Seven wooden columns were originally erected, though mysteriously, one magical column remained floating in the air. Only Nino’s prayers could cause it to come back down to earth, allowing the workers to finish the project.
Today, the location of Sidonia’s grave (which, as mentioned, contains the Holy Tunic), is marked by a colorful ciborium placed here in the 17th century.
Aside from Sidonia, numerous Georgian kings have also been buried within the cathedral, including two monarchs from the 18th century. But the most prominent historical monarch here is King Vakhtang, the 5th-century king who founded Tbilisi (and whose successor would later move the capital there).
Also around the cathedral, you can find things like a replica of part of the Church of the Holy Sepulcre, a painting of the zodiac, and a strange model of a foot. Placed on top of it is a small bone fragment which is believed to belong to St. Andrew.
St. Andrew, an apostle of Jesus, is said to have come to Georgia in the first century to spread Jesus’s teachings. It’s now largely thought that Nino’s missionary work was a continuation of what St. Andrew first started.
During your time in Mtskheta, also take some time to explore the city center on foot. The brick streets and peaceful atmosphere make for a nice change of pace from Tbilisi, and the people are friendlier, too (which isn’t really saying much).
While central Mtskheta is fairly crowded and touristy, it’s not hard to find some peaceful backstreets to wander down. And if you’re hungry, there are also plenty of options with English menus around the area as well.
Though not so obvious from the street, many of the restaurants near Svetitskhoveli Cathedral feature outdoor seating areas in the back which overlook the Mtkvari River.
While, unfortunately, I can’t remember the name of the restaurant, I enjoyed a scenic outdoor meal of fish with pomegranate sauce. It was easily one of the best meals I’ve had in Georgia.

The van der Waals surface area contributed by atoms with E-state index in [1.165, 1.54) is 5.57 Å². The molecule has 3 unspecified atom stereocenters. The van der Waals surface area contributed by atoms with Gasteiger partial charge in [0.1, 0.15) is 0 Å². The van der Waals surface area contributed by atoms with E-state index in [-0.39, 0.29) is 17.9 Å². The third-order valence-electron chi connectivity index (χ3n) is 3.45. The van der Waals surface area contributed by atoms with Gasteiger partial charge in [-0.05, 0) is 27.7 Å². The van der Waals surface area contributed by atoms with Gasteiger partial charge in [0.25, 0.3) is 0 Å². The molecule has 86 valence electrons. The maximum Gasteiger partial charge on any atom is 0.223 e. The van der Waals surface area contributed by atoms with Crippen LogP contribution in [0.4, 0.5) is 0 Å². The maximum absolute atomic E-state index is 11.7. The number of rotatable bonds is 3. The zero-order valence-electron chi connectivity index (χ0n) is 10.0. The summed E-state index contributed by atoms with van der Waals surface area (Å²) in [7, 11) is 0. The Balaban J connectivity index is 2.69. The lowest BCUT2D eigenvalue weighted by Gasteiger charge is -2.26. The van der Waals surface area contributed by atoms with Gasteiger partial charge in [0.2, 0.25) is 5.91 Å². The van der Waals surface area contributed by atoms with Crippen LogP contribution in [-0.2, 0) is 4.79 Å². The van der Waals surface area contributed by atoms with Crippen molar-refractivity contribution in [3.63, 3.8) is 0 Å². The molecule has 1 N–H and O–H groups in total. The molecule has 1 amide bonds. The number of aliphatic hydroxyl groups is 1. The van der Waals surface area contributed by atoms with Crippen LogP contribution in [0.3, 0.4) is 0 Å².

Jvari Monastery can be seen from all over Mtskheta, and a visit up the hill is the main highlight for many (see how to get there below).
Like many mountaintop churches in the region, this site originally hosted a pagan temple. Nino first erected a wooden cross here before a church was built later on.
The structure we see today was then added in the 6th century, making it one of the oldest surviving churches in the region. And Jvari’s architectural style (which itself was copied from St. Hripsime Church in Armenia) would go on to influence numerous other churches throughout Georgia.
Stepping inside, you’ll notice some replicas of Nino’s wooden cross. (The original, however, was supposedly erected at a spot now covered by a smaller church outside.) This was also one of the first churches in Georgia to place an emphasis on painted reliefs, though they’re not easy to make out today.
But the real attraction of Jvari Monastery is what you can see outside. In addition to the ruins of an old church and watchtower beside he monastery itself, the mountaintop provides views of the Mtkvari and Aragvi rivers, not to mention central Mtskheta.
Looking back across the river, I could clearly see Svetitskhoveli Cathedral and its spacious courtyard. And if I squinted a bit harder, I could make out some of the other landmarks I’d walked past around town.
The most straightforward way to make it up to Jvari Monastery is to hire a private taxi. Before my visit, I’d read about a shuttle bus departing from outside the tourism office. The woman working there, however, seemed none too happy about my simple inquiry and told me to just hire a taxi.
You should be able to get a round trip taxi for as low as 10 GEL, but those who don’t speak Russian will have a harder time haggling. Also be sure to negotiate a longer amount of time at the top. Thirty minutes should be plenty, but my impatient driver first requested fifteen!
If I had to do it over again, I’d try taking a Yandex or Bolt up the mountain and then walk back down. Supposedly there’s a walking trail somewhere that’s separate from the main road.